Supreme Court Verdict Forced State Govt to Draw Up Controversial Act

The State government’s decision to enforce the Karnataka Professional Educational Institutions (Regulation of Admission and Determination of Fee) Act, 2006 has run into a controversy now.

Published: 18th December 2013 11:42 AM  |   Last Updated: 18th December 2013 11:42 AM   |  A+A-

The State government’s decision to enforce the Karnataka Professional Educational Institutions (Regulation of Admission and Determination of Fee) Act, 2006 has run into a controversy now.

The government had stepped into the system of conducting CET in 1994 following the Supreme Court judgment in the case of Unnikrishnan and others v/s State of Andhra Pradesh the previous year. According to officials who were involved in conducting the CET, the judgment in the Unnikrishnan case was a watershed. “That was a landmark judgment due to which the CET system came into existence. The judgment clearly said that where there are government and private colleges, there must be a uniform system with a concept of government and private fees,” said a former official of KEA. Though the judgment applies to all states, Karnataka was the first to implement it by starting CET.

In 2006, the then government framed an act following the Supreme Court judgment in the case of TMA Pai Foundation v/s State of Karnataka in 2002. An 11-judge Bench of the Supreme Court headed by Justice B M Kripal had come out with a judgment which called for scrapping the  existing system of Common Entrance Test (CET) and the framing of a new Act.

Till 2005, the government and private professional college managements used to sign consensual agreements by deciding the fee structure and seat sharing for that particular year.  In 2003, the Supreme Court, in its judgment on the case of Islamic Academy of Education and others v/s State of Karnataka, sought to regulate admissions to professional courses through two committees. One of these panels would oversee admissions and the other would approve the fee structure in professional educational institutions, pending enactment of an appropriate law by Parliament.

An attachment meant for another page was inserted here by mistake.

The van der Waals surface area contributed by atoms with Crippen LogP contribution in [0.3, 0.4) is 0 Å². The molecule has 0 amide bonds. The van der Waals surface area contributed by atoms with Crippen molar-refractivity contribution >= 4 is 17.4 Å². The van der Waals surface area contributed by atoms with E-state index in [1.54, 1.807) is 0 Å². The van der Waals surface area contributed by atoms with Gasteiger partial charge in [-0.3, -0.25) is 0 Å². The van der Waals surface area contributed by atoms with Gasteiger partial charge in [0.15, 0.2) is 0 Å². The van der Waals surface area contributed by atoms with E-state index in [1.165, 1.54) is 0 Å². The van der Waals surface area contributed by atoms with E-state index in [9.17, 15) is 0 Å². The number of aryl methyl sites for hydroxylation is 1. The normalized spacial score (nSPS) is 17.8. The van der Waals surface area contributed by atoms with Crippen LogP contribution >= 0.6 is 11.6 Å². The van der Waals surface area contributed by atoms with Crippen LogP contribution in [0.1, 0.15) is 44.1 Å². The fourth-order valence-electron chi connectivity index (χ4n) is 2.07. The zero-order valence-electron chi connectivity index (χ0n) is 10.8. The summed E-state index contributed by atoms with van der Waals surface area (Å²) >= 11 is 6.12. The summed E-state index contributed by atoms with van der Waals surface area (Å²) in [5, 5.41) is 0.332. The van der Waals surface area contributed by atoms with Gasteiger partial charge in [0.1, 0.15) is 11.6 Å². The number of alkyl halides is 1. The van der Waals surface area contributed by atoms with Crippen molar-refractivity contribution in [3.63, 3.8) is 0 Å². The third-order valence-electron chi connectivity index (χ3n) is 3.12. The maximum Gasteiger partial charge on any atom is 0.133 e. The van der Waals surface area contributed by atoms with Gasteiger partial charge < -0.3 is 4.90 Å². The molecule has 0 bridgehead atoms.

“The Supreme Court’s judgment in the TMA Pai Foundation case effectively said the verdict in the Unnikrishnan case was not good,” said a retired official.

According to officials who were involved in conducting CET, the government framed the 2006 Act in a bid to the comply with the 2002 SC judgment. However, they added that if the existing Act was abolished, the only solution is to enact a legislation to negate the 2002 SC judgment.

Ready to Increase Seats in UVCE: BU V-C

Bangalore University V-C B Thimme Gowda told Express that the number of seats will be increased in University Visvesvaraya College of Engineering (UVCE), the only government engineering college in Bangalore, if the government releases development grants. “If the State government gives us grants, we will increase enough seats to match 2-3 government colleges,” Prof Gowda said. 

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